Cold Hands eBook µ Paperback

  • Paperback
  • 272 pages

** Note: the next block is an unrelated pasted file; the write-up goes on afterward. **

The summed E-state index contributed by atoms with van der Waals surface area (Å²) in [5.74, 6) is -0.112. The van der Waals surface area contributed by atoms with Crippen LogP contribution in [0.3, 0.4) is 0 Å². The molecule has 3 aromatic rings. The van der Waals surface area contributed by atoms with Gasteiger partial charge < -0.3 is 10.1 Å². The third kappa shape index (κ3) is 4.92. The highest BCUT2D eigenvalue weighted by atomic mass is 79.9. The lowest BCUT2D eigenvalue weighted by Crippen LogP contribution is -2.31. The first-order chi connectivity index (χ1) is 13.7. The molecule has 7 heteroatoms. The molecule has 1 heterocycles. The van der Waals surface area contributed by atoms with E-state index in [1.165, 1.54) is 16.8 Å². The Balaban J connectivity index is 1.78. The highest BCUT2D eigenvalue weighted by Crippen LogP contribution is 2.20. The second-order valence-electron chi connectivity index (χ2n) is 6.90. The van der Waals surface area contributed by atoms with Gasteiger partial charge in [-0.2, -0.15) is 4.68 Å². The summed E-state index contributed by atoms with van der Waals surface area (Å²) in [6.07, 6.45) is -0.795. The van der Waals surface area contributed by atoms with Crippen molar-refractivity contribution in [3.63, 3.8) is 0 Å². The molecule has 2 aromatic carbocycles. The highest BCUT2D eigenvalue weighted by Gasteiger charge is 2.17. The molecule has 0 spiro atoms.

• Cold Hands
  • John Niven
  • English
  • 12 March 2014
  • 9780434022120